Dr Mahesh Sangrithi at his Reproductive Biology and Stem Cells laboratory, established in 2018 for Obstetrics and Gynaecology-related research.


Difficulties with conceiving a child affects one in six couples, and nearly half of them will have an underlying male factor. Recently, a decline in fertility has been noticed globally and this is associated at least in part with declining sperm parameters. Why this is the case is still poorly understood, as male fertility can have a number of underlying factors, such as general health of the man, smoking, and genetic constitution (e.g. sex chromosomes).

A recent study, led by Dr Mahesh Sangrithi, Consultant, Division of Obstetrics and Gynaecology (KK Women’s and Children’s Hospital), analysing the generation of sperm in the cynomolgus macaque, humans and mice, has found evolutionarily conserved gene expression profiles. Using single-cell transcriptional profiling technology, a comprehensive molecular 'atlas' of sperm production was established, including similarities and differences across the three species.

Such highly conserved genes are expected to play critical functions in the process of sperm development, and are therefore important candidates in male infertility. The team had analysed testis germline stem cells across the three mammalian species to identify molecular factors that drive the sperm production process.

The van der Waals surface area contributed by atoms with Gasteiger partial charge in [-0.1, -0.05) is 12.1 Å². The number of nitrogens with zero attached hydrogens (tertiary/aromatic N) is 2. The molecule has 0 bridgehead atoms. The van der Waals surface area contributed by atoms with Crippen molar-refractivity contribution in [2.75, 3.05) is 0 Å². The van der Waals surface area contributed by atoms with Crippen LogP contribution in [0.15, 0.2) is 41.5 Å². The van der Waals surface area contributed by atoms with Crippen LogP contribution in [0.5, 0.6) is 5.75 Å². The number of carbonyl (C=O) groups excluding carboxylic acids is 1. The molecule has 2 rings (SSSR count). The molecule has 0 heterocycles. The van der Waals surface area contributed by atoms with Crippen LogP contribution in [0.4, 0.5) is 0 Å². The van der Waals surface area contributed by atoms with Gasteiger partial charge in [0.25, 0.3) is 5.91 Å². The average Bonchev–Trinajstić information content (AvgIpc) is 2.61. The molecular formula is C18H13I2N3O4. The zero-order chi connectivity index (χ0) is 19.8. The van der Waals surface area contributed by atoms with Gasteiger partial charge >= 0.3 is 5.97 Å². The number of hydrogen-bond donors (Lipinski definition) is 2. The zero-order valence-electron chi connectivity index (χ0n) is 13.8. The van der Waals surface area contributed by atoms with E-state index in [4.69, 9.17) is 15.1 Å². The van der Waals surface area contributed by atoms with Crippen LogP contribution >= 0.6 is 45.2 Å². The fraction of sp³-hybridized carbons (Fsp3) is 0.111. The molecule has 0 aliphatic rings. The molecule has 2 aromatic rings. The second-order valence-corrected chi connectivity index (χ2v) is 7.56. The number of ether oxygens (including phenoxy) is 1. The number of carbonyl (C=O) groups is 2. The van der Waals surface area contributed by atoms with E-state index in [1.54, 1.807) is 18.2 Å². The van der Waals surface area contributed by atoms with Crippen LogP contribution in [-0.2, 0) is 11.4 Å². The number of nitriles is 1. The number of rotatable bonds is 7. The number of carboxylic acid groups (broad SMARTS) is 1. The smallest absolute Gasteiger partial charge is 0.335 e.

“We are looking at characterising germ line stem cells in the testis, as their health is critical to lifelong sperm production in males and the generation of healthy offspring. We are also seeking a deeper understanding of how sex chromosome (X and Y) encoded genes specifically express during the process of sperm production, as these have specialised functions in male germ cells,” shares Dr Sangrithi.

“At a molecular level, this information can aid us in developing a more detailed understanding of 'roadblocks' during sperm production which can result in human male infertility,” adds Dr Sangrithi.

Looking forward, the team aims to focus on developing methods to isolate, store and expand testis germline stem cells, and methods of deriving in vitro sperm production culture systems. These stem cells may be very useful in the context of preserving male fertility.

Dr Sangrithi explains, “The more we are able to uncover about the biology underlying germ cells, the better we will be able to inform and manage not just patients with infertility, but also those with sex chromosome disorders.”

Read the full paper here